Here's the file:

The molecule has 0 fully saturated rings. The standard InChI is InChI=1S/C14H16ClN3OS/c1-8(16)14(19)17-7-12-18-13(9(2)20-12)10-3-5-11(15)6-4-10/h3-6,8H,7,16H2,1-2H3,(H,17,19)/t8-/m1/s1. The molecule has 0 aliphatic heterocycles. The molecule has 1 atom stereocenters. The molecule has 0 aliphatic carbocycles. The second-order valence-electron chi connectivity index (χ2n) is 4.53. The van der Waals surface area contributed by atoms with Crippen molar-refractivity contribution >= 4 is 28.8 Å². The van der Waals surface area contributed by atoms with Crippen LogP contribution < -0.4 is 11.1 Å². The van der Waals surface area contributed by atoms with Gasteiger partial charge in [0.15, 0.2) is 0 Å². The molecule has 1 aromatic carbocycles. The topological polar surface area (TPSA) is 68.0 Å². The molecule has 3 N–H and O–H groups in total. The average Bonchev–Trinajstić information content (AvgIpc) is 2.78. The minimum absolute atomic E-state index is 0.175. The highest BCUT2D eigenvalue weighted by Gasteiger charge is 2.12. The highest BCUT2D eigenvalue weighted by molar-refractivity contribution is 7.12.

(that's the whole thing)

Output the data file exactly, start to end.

The molecule has 0 fully saturated rings. The standard InChI is InChI=1S/C14H16ClN3OS/c1-8(16)14(19)17-7-12-18-13(9(2)20-12)10-3-5-11(15)6-4-10/h3-6,8H,7,16H2,1-2H3,(H,17,19)/t8-/m1/s1. The molecule has 0 aliphatic heterocycles. The molecule has 1 atom stereocenters. The molecule has 0 aliphatic carbocycles. The second-order valence-electron chi connectivity index (χ2n) is 4.53. The van der Waals surface area contributed by atoms with Crippen molar-refractivity contribution >= 4 is 28.8 Å². The van der Waals surface area contributed by atoms with Crippen LogP contribution < -0.4 is 11.1 Å². The van der Waals surface area contributed by atoms with Gasteiger partial charge in [0.15, 0.2) is 0 Å². The molecule has 1 aromatic carbocycles. The topological polar surface area (TPSA) is 68.0 Å². The molecule has 3 N–H and O–H groups in total. The average Bonchev–Trinajstić information content (AvgIpc) is 2.78. The minimum absolute atomic E-state index is 0.175. The highest BCUT2D eigenvalue weighted by Gasteiger charge is 2.12. The highest BCUT2D eigenvalue weighted by molar-refractivity contribution is 7.12.